Monday, June 12, 2017

What Happened Friday? A Shaky Trend Is Developing

Strangely enough, the skyrocketing NASDAQ took a serve turn for the worse on Friday, dropping a massive 113 points at the same time the Dow was setting a new record with an 89-point gain and the NYSE Composite tacked on 65 points.

What drove the NASDAQ to its knees on Friday were the stocks known as FAANGs - Facebook, Apple, Amazon, Netflix, and Google - taking hits to their massively-overvalued share prices.

Here's the ugly reality
Facebook (FB) -5.11 (-3.30%); Apple (AAPL) -6.01 (-3.88%); Amazon (AMZN) -31.96 (-3.16%); Netflix (NFLX) -7.85 (-4.73%); Alphabet (parent of Google) (GOOG) -33.58 (-3.41%).

One-day, three-to-five-percent declines in any equity is usually a big deal. Having all of these institutionally-widely held stocks take a nosedive like that on a single day is a large, red, flashing warning sign that something is fundamentally wrong with the market, the economy, maybe even the world.

These shares weren't dumped all at once because somebody was taking profits. Volume was three times normal. Everybody was booking gains, and probably with good reason. The price/earning ratios for these tech darlings are unsustainable. Netflix leads the way with a P/E of 204, followed by Amazon, at 184, according to Yahoo Finance. Google seems modest by comparison, at 32. Facebook is 38, and Apple looks downright cheap with a P/E around 17.

So, only two of these stocks are wickedly overpriced, using standard metrics, but they all suffer some similar characteristics: They are all tech companies, based on the West coast, run by billionaire founders (excepting Apple, though Tim Cook was surely an heir apparent to Steve Jobs). The only other company that comes to mind with these characteristics is Microsoft (MSFT). The company founded by Bill Gates took a pretty good hit on Friday, down 1.63 (-2.27%).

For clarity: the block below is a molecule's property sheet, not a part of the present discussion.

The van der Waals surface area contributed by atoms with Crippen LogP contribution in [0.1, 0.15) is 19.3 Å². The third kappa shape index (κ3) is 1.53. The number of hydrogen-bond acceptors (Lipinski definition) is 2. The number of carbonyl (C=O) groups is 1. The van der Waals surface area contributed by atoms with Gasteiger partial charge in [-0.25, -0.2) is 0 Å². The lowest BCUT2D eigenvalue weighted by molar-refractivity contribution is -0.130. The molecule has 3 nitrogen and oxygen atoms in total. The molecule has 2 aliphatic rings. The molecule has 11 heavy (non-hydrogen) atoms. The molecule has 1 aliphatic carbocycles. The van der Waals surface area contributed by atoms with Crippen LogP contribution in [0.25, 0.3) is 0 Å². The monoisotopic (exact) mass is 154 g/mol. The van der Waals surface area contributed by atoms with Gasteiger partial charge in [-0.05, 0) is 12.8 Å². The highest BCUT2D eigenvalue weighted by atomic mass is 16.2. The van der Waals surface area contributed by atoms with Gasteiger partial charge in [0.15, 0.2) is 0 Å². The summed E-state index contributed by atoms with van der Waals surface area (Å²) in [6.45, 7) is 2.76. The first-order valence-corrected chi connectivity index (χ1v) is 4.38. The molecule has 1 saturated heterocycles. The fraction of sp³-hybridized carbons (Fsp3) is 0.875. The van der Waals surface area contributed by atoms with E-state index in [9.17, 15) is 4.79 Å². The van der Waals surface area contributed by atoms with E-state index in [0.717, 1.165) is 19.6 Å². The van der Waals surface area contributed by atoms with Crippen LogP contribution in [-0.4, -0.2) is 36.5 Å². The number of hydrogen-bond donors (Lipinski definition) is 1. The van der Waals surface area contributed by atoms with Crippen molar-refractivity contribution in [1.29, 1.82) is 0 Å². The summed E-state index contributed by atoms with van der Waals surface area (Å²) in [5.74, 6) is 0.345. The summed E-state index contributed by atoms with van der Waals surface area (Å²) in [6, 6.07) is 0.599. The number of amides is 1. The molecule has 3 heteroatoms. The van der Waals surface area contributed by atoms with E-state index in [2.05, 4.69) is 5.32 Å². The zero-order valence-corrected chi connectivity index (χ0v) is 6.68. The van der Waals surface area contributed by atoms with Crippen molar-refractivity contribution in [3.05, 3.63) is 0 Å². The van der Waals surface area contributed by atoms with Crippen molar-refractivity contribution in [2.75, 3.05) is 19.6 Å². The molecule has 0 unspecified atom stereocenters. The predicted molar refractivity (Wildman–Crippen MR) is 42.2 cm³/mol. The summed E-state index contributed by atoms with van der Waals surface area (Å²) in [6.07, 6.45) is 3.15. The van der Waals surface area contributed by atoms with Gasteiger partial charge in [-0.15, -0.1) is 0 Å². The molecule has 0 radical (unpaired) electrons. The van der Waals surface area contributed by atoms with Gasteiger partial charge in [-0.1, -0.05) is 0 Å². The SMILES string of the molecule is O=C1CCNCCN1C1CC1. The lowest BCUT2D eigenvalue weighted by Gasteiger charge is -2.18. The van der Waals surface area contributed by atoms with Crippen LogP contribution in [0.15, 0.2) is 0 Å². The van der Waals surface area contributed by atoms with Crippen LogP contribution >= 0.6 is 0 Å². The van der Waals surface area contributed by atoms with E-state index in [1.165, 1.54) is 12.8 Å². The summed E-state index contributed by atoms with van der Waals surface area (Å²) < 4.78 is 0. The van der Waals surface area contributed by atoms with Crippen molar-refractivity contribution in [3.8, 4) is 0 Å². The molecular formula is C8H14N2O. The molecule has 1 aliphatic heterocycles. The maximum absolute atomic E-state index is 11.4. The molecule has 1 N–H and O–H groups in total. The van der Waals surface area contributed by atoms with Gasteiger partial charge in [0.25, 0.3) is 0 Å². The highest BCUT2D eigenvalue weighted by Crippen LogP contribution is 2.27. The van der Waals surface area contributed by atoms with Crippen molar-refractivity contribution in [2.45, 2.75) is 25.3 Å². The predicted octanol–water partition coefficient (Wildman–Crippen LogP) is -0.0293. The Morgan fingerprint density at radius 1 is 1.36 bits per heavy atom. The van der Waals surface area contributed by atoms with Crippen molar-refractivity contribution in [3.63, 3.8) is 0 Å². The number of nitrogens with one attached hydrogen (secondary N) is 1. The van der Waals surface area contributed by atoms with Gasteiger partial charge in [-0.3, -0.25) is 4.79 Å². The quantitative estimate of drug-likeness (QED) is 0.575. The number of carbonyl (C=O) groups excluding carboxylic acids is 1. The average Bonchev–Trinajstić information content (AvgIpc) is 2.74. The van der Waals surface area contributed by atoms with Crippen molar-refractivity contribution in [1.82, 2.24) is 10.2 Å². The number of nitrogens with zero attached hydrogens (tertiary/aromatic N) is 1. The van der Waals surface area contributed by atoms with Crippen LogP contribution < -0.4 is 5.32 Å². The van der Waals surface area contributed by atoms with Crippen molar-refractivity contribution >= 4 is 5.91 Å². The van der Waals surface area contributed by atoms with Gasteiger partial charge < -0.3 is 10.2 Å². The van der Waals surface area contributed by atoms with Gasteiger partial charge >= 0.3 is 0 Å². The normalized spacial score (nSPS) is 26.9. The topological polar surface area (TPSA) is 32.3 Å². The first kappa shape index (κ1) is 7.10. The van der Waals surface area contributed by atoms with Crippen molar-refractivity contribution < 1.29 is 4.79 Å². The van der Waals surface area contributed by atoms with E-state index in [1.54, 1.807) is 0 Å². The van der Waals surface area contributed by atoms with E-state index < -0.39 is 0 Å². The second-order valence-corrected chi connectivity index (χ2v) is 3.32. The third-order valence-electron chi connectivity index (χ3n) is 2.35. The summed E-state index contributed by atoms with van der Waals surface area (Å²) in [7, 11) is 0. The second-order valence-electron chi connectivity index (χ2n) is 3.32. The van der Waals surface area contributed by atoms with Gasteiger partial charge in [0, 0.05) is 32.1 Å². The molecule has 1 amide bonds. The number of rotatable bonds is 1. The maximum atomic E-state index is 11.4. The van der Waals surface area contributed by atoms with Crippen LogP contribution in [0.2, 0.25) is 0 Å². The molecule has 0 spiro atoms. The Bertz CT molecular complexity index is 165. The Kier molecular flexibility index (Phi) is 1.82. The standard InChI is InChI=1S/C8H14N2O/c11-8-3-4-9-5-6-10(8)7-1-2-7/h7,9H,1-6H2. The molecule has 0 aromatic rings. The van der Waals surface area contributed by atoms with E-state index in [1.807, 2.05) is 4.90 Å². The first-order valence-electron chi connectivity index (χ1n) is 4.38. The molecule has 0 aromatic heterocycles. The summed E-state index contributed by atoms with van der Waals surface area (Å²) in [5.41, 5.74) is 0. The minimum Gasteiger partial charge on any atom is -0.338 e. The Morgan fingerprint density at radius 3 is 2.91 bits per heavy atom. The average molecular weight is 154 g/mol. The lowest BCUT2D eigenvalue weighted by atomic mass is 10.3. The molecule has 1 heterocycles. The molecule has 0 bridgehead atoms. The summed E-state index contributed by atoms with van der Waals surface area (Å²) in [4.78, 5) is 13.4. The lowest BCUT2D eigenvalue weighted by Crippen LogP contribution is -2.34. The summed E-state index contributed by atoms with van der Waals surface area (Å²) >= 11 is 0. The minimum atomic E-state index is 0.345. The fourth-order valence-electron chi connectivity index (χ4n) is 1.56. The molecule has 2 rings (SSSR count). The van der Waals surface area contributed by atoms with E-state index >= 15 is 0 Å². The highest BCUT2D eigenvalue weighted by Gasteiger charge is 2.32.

Does this suggest that the "big one" is about to shake out the left coast, battering California from LA to San Jose with aftershocks up the coast to Seattle? And just how would anybody know that? OK, that theory falls into the category of tin-foil hat conspiracy theory, but, if Cali shakes, rattles and rolls someday soon, Money Daily will take credit for calling it (that's a joke, son).

Outside of Friday's tumult, general economic data has not been encouraging. First quarter GDP was 1.2% (second estimate), which is pretty close to stall speed. The US - and largely the global - economy has been anything but robust since the Great Financial Crisis (GFC) of 2008-09. Captains of finance at places like the World Bank, the Fed, ECB, and elsewhere have been touting "recovery" for eight years, wherein none, in fact, has occurred, unless one peers only at stock charts all day. While stocks have soared on easy money accommodation, he same cannot be said of Main Street's outlook. Retail stores are closing everywhere in America, small business has already been dumped into the trash bin of history, and new company creation has hit a 27-year low. Additionally, the Fed is hell-bent on raising rates for the second time this year when the FOMC meets on Tuesday and Wednesday of this week.

What's troubling about the fall of the FAANGs is that these companies have largely benefitted off the backs of consumers, monopolizing markets and cannibalizing profits to the C-suite executives. Now, the largest shareholders - pension, mutual, and hedge funds - may be taking their money elsewhere, either to cash, bonds, or, maybe just to more stolid, established, dividend-paying stocks. It's tough to know, groupthink among the elites being difficult to gauge or define.

Whatever the case, with the smallish losses on the Dow and S&P earlier in the week followed by a fallout in the most speculative stocks establishes a trend, which, for now, we can only identify as "shaky."

With most stocks and indices hovering near all-time highs, shaky is not a word one would normally associate with risk-taking. The time to run is when the avalanche is first seen at the top of the mountain, not when it barrels into the lodge.

At the Close, 6/9/17:
Dow: 21,271.97, +89.44 (0.42%)
NASDAQ 6,207.92, -113.85 (-1.80%)
S&P 500 2,431.77, -2.02 (-0.08%)
NYSE Composite: 11,744.73, +65.78 (0.56%)

For the Week:
Dow: +65.68 (0.31%)
NASDAQ: -97.88 (-1.55%)
S&P 500: -7.30 (-0.30%)
NYSE Composite: +26.03 (0.22%)
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